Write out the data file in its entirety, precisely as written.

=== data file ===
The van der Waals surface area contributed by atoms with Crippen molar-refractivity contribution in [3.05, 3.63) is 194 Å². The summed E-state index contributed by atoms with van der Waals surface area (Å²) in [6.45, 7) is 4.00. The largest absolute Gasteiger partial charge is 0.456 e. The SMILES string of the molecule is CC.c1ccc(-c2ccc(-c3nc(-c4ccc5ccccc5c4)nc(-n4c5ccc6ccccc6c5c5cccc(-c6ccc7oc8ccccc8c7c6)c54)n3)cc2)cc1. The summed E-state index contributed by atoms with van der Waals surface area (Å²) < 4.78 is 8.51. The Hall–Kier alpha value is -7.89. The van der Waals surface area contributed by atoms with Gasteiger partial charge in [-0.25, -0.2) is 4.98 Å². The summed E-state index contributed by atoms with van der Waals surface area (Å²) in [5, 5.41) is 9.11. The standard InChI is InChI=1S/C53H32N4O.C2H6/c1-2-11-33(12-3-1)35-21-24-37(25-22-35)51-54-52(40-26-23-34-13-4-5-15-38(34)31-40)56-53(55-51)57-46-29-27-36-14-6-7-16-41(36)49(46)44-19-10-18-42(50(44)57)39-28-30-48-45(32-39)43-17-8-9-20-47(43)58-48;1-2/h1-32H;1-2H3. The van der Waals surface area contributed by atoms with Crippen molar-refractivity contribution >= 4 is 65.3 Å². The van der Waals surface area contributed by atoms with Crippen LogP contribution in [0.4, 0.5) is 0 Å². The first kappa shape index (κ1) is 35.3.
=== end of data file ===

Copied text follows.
The van der Waals surface area contributed by atoms with Crippen molar-refractivity contribution in [3.05, 3.63) is 194 Å². The summed E-state index contributed by atoms with van der Waals surface area (Å²) in [6.45, 7) is 4.00. The largest absolute Gasteiger partial charge is 0.456 e. The SMILES string of the molecule is CC.c1ccc(-c2ccc(-c3nc(-c4ccc5ccccc5c4)nc(-n4c5ccc6ccccc6c5c5cccc(-c6ccc7oc8ccccc8c7c6)c54)n3)cc2)cc1. The summed E-state index contributed by atoms with van der Waals surface area (Å²) < 4.78 is 8.51. The Hall–Kier alpha value is -7.89. The van der Waals surface area contributed by atoms with Gasteiger partial charge in [-0.25, -0.2) is 4.98 Å². The summed E-state index contributed by atoms with van der Waals surface area (Å²) in [5, 5.41) is 9.11. The standard InChI is InChI=1S/C53H32N4O.C2H6/c1-2-11-33(12-3-1)35-21-24-37(25-22-35)51-54-52(40-26-23-34-13-4-5-15-38(34)31-40)56-53(55-51)57-46-29-27-36-14-6-7-16-41(36)49(46)44-19-10-18-42(50(44)57)39-28-30-48-45(32-39)43-17-8-9-20-47(43)58-48;1-2/h1-32H;1-2H3. The van der Waals surface area contributed by atoms with Crippen molar-refractivity contribution >= 4 is 65.3 Å². The van der Waals surface area contributed by atoms with Crippen LogP contribution in [0.4, 0.5) is 0 Å². The first kappa shape index (κ1) is 35.3.